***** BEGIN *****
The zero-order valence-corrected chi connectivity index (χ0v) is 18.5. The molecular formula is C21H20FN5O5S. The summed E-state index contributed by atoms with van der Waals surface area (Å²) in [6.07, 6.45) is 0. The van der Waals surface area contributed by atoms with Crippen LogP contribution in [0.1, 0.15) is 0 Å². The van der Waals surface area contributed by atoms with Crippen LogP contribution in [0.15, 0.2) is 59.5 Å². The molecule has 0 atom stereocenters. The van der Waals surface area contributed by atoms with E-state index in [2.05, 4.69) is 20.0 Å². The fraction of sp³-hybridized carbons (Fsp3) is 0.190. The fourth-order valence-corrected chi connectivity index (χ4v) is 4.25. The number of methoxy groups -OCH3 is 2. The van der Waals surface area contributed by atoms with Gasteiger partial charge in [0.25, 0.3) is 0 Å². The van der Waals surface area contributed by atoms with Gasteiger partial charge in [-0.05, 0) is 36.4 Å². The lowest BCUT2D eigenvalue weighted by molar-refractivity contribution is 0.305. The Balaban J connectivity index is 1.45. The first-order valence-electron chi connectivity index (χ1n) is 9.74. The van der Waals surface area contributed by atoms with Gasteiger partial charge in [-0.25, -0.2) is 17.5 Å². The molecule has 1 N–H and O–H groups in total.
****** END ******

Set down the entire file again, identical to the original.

The zero-order valence-corrected chi connectivity index (χ0v) is 18.5. The molecular formula is C21H20FN5O5S. The summed E-state index contributed by atoms with van der Waals surface area (Å²) in [6.07, 6.45) is 0. The van der Waals surface area contributed by atoms with Crippen LogP contribution in [0.1, 0.15) is 0 Å². The van der Waals surface area contributed by atoms with Crippen LogP contribution in [0.15, 0.2) is 59.5 Å². The molecule has 0 atom stereocenters. The van der Waals surface area contributed by atoms with E-state index in [2.05, 4.69) is 20.0 Å². The fraction of sp³-hybridized carbons (Fsp3) is 0.190. The fourth-order valence-corrected chi connectivity index (χ4v) is 4.25. The number of methoxy groups -OCH3 is 2. The van der Waals surface area contributed by atoms with Gasteiger partial charge in [0.25, 0.3) is 0 Å². The van der Waals surface area contributed by atoms with Gasteiger partial charge in [-0.05, 0) is 36.4 Å². The lowest BCUT2D eigenvalue weighted by molar-refractivity contribution is 0.305. The Balaban J connectivity index is 1.45. The first-order valence-electron chi connectivity index (χ1n) is 9.74. The van der Waals surface area contributed by atoms with Gasteiger partial charge in [-0.25, -0.2) is 17.5 Å². The molecule has 1 N–H and O–H groups in total.